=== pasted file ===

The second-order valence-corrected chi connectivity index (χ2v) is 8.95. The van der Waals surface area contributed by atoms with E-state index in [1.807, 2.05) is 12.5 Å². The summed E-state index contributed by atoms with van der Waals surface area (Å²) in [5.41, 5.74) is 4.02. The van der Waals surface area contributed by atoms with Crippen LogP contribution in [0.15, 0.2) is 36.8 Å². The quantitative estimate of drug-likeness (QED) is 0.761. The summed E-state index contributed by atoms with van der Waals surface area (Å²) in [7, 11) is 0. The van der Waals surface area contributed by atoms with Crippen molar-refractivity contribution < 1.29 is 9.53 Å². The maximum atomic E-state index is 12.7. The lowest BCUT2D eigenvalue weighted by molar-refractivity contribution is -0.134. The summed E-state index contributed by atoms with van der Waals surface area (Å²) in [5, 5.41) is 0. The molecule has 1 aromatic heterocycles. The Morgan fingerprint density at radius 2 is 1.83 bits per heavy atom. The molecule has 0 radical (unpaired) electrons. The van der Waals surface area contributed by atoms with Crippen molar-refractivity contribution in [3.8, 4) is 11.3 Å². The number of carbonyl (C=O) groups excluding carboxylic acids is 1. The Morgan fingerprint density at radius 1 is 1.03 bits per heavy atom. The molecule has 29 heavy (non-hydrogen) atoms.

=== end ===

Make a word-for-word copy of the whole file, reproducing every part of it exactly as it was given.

The second-order valence-corrected chi connectivity index (χ2v) is 8.95. The van der Waals surface area contributed by atoms with E-state index in [1.807, 2.05) is 12.5 Å². The summed E-state index contributed by atoms with van der Waals surface area (Å²) in [5.41, 5.74) is 4.02. The van der Waals surface area contributed by atoms with Crippen LogP contribution in [0.15, 0.2) is 36.8 Å². The quantitative estimate of drug-likeness (QED) is 0.761. The summed E-state index contributed by atoms with van der Waals surface area (Å²) in [7, 11) is 0. The van der Waals surface area contributed by atoms with Crippen molar-refractivity contribution < 1.29 is 9.53 Å². The maximum atomic E-state index is 12.7. The lowest BCUT2D eigenvalue weighted by molar-refractivity contribution is -0.134. The summed E-state index contributed by atoms with van der Waals surface area (Å²) in [5, 5.41) is 0. The molecule has 1 aromatic heterocycles. The Morgan fingerprint density at radius 2 is 1.83 bits per heavy atom. The molecule has 0 radical (unpaired) electrons. The van der Waals surface area contributed by atoms with Crippen molar-refractivity contribution in [3.8, 4) is 11.3 Å². The number of carbonyl (C=O) groups excluding carboxylic acids is 1. The Morgan fingerprint density at radius 1 is 1.03 bits per heavy atom. The molecule has 29 heavy (non-hydrogen) atoms.